have 37 of them. We have to begin somewhere, no?’ Dominic says with a smile.
The homes in the slums are mostly made
of wood and many lack doors, letting the elements in. Half of the homes have no
electricity; the other half have one light bulb. There are no water facilities.
The majority of the children have to walk between 500 metres and 800 metres to get
water. These conditions create a host of health problems for the children.
The children with distended bellies
full of worms take tablets. During the monsoon season, skin problems from the
humidity and the cough or flu are common. Their illnesses are complicated by
their poor diets, consisting mainly of rice, lentils and chapatis (Indian
Dr Baldev Verma comes once in every three
months to check all the children. If a child is sick between those visits, he
or she is taken directly to Dr Verma. No appointment is needed. Dr Verma knows
these kids are an exception. If more than one child is sick, he comes to the centre
himself. He also provides medication to the organization for a fair price.
et Nous also emphasizes health education for the children and their parents.
One little boy, Dashrat, cut his feet
and needed six stitches. His mother, who was given medication for the infected
foot, crushed and rubbed it directly on the wound causing greater harm. ‘They really
like to be barefoot and when they wear shoes they feel very strange… Every time
they come without shoes, we send them back home to put them on,’ Dominic says.
When asked about Inde et Nous’s early
successes, Dominic shared those little yet significant milestones that are
changing the lives of those 37 lucky kids at the centre.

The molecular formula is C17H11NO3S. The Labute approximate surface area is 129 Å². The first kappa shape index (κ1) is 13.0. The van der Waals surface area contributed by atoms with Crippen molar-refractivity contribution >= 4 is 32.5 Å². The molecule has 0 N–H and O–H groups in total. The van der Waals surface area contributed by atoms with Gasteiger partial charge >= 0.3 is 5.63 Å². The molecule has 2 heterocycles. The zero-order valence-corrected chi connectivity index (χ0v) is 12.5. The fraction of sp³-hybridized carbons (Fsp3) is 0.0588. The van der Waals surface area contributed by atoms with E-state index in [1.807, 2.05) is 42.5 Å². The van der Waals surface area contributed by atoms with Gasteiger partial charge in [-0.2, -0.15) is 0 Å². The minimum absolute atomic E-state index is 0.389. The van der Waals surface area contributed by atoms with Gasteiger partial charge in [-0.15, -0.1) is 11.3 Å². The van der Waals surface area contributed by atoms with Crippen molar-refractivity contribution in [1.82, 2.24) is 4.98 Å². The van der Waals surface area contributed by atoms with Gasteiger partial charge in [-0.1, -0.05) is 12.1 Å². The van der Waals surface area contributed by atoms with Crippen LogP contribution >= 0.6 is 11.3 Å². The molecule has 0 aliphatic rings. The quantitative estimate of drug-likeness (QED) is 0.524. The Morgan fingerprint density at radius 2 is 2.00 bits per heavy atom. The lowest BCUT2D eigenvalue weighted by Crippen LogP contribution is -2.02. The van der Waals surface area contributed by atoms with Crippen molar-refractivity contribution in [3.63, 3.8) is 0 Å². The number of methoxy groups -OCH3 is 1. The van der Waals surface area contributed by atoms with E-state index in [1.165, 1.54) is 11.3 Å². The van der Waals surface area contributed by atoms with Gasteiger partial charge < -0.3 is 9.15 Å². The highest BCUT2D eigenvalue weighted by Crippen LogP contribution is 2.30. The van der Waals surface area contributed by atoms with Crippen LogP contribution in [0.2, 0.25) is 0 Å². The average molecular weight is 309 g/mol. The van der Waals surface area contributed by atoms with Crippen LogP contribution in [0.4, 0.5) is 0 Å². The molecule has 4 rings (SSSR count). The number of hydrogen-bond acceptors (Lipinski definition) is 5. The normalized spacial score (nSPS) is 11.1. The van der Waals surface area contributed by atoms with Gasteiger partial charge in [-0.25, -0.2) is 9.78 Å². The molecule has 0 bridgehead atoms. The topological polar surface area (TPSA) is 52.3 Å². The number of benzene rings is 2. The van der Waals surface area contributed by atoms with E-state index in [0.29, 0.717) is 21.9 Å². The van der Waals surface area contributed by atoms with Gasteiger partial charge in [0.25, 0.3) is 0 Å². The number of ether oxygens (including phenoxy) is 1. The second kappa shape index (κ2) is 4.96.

In April, Inde et Nous had a successful
music fundraiser in Sainte-Thérèse. They also achieved two of their earliest
goals: to be able to give each child the Hepatitis A vaccine and to build a gas
kitchen in the learning centre, a difficult task in the slums.
Last year, all the children succeeded
and got into their upper classes. Dominic adds that about seven of them got
first, second and third spots in school. Even the children who struggle or have
high absentee rates—like Raju, who collects plastics and paper on the streets
to help his parents—improved their scores.
‘It’s quite amazing to see their background, where they come from. They
are so strong mentally, to not go to play with their friends, to go to school
instead. I think they’re amazing,’ Dominic says.
Hopes for the future
The sponsors not only enable the
children to attend school, they also provide money for their future. Inde et
Nous hopes that each sponsor will continue to provide for their child until
they are old enough to take on professional work and have a bit of money to
start a new life. The organization is also saving money for children keen to
attend upper studies, like Jalinder and Somni, who ask for something new to
While the organization’s resources are
spread thin, next year Inde et Nous hopes to take in 50 more children.
Among the 2,000 children in Dehradun’s
slums that do not go to school, 50 may seem like a small number, but to those
children it’s like getting a new life.